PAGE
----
Then, as always in a 1782(a) case, the Court considered the additional, non-exhaustive Intel factors, which are (i) whether the person from whom discovery is sought is a party to the foreign proceeding, (ii) whether the foreign tribunal is receptive to the U.S. judicial assistance, (iii) whether the request for discovery conceals an attempt to circumvent foreign proof-gathering restrictions or other policies of a foreign country or the United States, (iv) whether the discovery sought is unduly intrusive or burdensome. The Court found that all these factors weighted in favor of authorizing service of the subpoena, except that Team Co must modify the document requests in its subpoena to request only “documents sufficient to show” in place of “all documents showing”.
Furthermore, the Magistrate Judge addressed the privacy interests of the Google account holder who posted the review by adopting procedural protections to ensure that any objections “SK” may have to disclosure of his or her information are addressed before disclosure is made. Therefore, she ordered that Team Co and Google to comply with the following requirements:
At the time of service of the revised subpoena, Team Co. must also serve a copy of this order on Google.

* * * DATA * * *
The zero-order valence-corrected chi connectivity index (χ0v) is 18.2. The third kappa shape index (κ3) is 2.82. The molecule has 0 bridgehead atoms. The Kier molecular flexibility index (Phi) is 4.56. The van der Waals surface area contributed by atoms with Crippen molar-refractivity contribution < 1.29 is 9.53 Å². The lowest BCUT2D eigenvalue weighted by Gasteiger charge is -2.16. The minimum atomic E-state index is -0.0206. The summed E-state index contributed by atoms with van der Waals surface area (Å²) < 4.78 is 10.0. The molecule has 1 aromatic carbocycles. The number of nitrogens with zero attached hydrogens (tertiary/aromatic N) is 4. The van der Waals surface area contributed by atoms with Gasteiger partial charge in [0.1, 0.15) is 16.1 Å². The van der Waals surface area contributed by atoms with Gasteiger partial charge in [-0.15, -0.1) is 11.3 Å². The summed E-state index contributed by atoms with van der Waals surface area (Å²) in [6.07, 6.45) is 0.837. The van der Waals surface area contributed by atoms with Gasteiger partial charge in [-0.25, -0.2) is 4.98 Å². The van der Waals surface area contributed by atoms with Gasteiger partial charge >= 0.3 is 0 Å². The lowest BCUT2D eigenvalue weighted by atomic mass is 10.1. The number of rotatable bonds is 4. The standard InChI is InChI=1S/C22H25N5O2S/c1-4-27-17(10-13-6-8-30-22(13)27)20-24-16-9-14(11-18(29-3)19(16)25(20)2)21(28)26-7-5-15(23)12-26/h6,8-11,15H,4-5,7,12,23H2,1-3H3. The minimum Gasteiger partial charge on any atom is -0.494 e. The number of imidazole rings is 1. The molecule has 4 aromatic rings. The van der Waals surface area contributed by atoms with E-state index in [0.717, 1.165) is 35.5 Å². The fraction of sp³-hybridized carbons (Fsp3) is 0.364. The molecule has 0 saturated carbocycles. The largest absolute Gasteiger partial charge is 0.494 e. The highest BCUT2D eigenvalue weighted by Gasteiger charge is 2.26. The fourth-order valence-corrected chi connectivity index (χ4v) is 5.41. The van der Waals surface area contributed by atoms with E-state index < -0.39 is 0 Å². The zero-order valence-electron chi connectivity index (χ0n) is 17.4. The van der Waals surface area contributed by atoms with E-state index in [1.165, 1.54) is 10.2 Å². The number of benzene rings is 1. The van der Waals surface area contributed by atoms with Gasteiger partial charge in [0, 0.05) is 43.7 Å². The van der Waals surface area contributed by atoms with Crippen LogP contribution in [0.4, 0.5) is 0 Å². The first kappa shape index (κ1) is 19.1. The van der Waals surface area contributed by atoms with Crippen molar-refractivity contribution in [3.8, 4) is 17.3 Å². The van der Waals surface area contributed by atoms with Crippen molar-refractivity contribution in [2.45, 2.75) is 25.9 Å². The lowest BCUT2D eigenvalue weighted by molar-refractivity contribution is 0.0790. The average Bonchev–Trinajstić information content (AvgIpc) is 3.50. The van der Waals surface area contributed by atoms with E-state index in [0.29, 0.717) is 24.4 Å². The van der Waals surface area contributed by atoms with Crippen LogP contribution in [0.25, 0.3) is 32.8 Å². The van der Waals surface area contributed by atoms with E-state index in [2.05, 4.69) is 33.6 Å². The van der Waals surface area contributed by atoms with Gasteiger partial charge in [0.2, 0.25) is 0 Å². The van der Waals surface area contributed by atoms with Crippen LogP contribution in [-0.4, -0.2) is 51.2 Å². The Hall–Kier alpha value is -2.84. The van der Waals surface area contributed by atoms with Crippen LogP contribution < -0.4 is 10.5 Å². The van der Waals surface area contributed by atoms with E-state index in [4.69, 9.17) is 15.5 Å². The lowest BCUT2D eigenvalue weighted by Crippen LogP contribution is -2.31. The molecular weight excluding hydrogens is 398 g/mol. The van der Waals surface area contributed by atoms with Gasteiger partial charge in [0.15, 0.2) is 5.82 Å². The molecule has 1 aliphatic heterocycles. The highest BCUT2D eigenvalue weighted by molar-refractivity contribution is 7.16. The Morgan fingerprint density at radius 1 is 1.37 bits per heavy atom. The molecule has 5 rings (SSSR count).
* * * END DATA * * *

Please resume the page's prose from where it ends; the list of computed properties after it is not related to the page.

Within 10 calendar days of service of each subpoena and this order, Google shall notify the account holders and account users within the scope of the subpoena that their identifying information is sought by Team Co., and shall serve a copy of this order on each such person.
Google and/or any person whose identifying information is sought may, within 30 days from the date of the notice, file a motion in this Court contesting the subpoena (including a motion to quash or modify the subpoena).
Alternatively, any person whose identifying information is sough may, within 21 days from the date of the notice, advice Google in writing of any objections he or she has to disclosure of the information and the bases for any such objections. Within 10 days of receipt of any such objections, Google shall so advise the Court.
If any person contests the subpoena or objects to any portion of it, Google shall preserve, but not disclose, the information sought by the subpoena pending resolution of that contest or objection.
This ruling is a great example of how a Judge can adapt the process to protect interested parties’ interests. In this case, Google is a third party that will not be involved in the foreseeable civil dispute between Team Co. and “SK” in Japan. Therefore, Google has little interest in filing a motion to quash the subpoena. On the other hand, “SK” would avoid a judicial claim in Japan if Team Co. could not obtain his or her real identity.
Therefore, “SK” has a legitimate interest in getting the subpoena quashed. “SK” must therefore have his or her day in court to protect his or her due process right, giving him or her the opportunity to make legal arguments against the transmission by Google of his or her real identity to Team Co.
For this reason, the Court decided to protect “SK’s” interest by allowing him or her to file a motion to quash or modify the subpoena or to advise Google in writing of any objections before the transmission of his or her identity to Team Co.
1. Intel, 542 U.S. at 259